These People Are Not Used To Guns Dogs And Uniforms

Who: Gabriel, Henrik, Kraller
What: The Reich has questions
When: August, 1940

Arras Police (14 4)

Arras being a larger civic center, the police office is of a fair size. A desk faces the door, upon entry, rosters of visitors and schedules organized in loose piles upon it. A telephone occupies one corner, while behind the front area, doors lead to private offices of the higher ranking policemen. The town jail is a large, unsegregated cell, with stout bars painted blue. Deeper into the station is a seperate, more secure cell for particularly troublesome guests. Locked cabinets sit against the westward wall.

It is currently daytime.

Sub-Rooms :
1. Holding Cells

As instructed, one day later- at about midday, Henrik's steps bring the grim foreigner to the doors of the Arras Police station. In his usual curt, accented french, he informs the attendant at the front desk that, "Herr Kraller wished to speak with me."

Kraller is lurking around the police station. Being quite properly and polite to the local cops, but lurking he is. The attendant goes to fetch him and it is not long before Kraller appears, nodding his head shortly to Henrik. "Ah, Herr Svensson. You're on time." He approves of this.

When Kraller's attendant leaves, Gabriel turns from his spot near the front counter and looks toward Henrik, his expression unreadable. Upon Kraller's entry, Gabriel is content to turn toward the German and take his cue from the man.

Henrik regards Kraller and simply nods once in return. He says nothing, and is rude enough that he fails to aknowledge Gabriel upon entry. The figurative ball is in Kraller's court.

Kraller motions a hand toward Gabriel. "Brigadier. Is there somewhere we could speak privately and securely? The dock worker's information may be sensitive, in the wrong hands." Kraller explains this to Gabriel patiently enough. Polite as he is, he clearly sees the policeman as his subordinate in some capacity or another.

Gabriel nods to Kraller in a succinct manner and moves to push aside a small waist-high door. "This way" he says to Henrik, and gestures toward a hallway that leads deeper into the station.

Henrik remains stonefaced at the discussion that goes on between german and frenchman before him. As Gabriel pushes open the half-door and indicates the path, Henrik turns his heavy footfalls down the hallway in the direction the policeman had pointed.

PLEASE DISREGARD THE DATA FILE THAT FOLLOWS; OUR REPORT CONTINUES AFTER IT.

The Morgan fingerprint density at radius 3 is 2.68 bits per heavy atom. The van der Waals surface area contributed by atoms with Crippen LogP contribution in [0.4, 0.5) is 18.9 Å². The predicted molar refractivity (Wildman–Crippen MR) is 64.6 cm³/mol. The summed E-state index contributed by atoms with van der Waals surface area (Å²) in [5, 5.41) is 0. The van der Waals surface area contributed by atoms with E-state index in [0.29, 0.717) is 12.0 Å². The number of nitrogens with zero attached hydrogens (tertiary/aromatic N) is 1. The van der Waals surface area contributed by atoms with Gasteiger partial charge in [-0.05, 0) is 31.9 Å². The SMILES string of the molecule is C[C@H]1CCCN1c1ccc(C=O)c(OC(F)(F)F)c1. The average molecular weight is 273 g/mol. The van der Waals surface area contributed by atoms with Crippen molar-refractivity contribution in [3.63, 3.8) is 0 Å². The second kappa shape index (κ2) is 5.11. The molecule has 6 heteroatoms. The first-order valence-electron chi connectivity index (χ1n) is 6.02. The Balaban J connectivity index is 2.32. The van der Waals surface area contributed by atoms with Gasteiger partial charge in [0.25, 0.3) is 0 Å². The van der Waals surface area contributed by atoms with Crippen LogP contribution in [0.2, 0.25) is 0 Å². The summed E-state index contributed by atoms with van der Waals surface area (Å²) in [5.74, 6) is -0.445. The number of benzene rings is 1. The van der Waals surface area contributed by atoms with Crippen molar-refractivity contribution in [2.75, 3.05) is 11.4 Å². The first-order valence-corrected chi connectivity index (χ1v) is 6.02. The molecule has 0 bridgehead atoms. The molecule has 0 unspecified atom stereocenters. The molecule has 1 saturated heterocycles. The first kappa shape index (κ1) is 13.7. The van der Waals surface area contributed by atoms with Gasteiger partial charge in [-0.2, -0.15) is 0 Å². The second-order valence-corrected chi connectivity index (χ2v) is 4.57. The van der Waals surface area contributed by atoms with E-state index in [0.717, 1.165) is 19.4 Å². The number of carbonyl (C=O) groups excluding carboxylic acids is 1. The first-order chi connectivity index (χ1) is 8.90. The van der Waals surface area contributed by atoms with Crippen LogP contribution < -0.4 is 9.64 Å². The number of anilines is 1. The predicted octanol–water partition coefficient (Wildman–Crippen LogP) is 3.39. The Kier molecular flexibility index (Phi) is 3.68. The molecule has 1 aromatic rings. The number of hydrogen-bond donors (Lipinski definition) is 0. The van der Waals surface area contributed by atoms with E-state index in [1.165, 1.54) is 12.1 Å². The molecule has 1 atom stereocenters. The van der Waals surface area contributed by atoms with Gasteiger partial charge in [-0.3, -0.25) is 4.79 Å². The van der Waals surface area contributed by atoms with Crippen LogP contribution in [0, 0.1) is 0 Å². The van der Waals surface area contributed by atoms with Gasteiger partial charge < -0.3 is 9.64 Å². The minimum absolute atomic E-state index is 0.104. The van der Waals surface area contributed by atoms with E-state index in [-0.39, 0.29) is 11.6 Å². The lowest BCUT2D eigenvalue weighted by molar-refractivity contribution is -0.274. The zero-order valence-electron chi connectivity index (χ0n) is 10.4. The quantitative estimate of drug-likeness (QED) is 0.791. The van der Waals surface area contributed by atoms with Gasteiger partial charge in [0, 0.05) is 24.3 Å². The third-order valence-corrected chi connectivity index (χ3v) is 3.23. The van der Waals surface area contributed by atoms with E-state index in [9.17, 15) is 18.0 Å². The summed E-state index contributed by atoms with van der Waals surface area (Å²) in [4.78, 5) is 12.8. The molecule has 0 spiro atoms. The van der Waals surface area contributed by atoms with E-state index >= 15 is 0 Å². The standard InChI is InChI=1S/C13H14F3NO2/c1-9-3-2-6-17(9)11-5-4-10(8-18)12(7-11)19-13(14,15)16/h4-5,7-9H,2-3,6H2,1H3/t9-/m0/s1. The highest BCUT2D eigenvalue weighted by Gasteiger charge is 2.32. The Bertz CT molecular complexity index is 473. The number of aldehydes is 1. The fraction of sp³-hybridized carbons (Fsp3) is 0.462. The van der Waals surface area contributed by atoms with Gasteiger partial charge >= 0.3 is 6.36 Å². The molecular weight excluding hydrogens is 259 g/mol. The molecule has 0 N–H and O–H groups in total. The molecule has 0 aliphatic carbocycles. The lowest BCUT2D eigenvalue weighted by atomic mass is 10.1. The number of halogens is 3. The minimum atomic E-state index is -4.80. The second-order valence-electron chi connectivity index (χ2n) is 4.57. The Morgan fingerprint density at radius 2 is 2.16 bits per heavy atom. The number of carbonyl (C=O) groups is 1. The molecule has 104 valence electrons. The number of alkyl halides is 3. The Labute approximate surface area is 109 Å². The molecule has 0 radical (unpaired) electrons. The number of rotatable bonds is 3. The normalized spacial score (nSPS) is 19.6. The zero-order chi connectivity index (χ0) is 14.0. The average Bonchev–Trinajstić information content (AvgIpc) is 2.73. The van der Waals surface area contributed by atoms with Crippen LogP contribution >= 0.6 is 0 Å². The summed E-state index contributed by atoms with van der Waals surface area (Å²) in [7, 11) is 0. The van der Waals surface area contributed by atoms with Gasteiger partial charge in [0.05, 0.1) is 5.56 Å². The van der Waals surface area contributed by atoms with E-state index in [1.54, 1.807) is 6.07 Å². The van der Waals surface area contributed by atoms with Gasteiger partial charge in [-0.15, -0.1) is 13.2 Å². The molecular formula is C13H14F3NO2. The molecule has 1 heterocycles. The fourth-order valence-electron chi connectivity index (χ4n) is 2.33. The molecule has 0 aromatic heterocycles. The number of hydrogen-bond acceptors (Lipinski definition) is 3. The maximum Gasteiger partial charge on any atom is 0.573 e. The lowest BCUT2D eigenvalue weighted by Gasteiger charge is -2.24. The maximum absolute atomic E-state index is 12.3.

Kraller strolls behind Henrik through the door, though he makes a point to enter before Gabriel. He nods at the policeman shortly, to close it behind him.

Gabriel closes the door, any contempt he may have had carefully hidden behind his own stoic expression, one designed to be the look of a man that takes his duties very seriously. As they move down the hall he speaks once more. "The third door on the left." Apparently expecting Henrik to simply open it. Within is a very simple table with four chairs around it, no windows or decoration.

Henrik glances back over his shoulder at the directions from Gabriel, and then, when no one else is at hand, does indeed open it himself, stepping inside and briefly glancing around the sparely appointed room. Table and four chairs. Henrik's worn boots bear him around the table to draw out and settle into a chair, elbows leaning on the table.

Kraller does not sit. He just paces around the table until he comes to a stop, standing across from Henrik. "First off, herr, I want to commend you for keeping a track on the movement in and out of the docks. Your sheets are most thorough. Unfortunately, simple ledgers are not very illuminating. Have you noticed any suspicious traffic? Any reports of stow-aways?"

Gabriel moves in last, closing the door behind them. Taking his cue from Kraller, he keeps to his feet, hands resting behind his back. Silently he watches the 'guest', his brow furrowed in what could be concentration, as if attempting to discern the truth from what are bound to be Henrik's lies.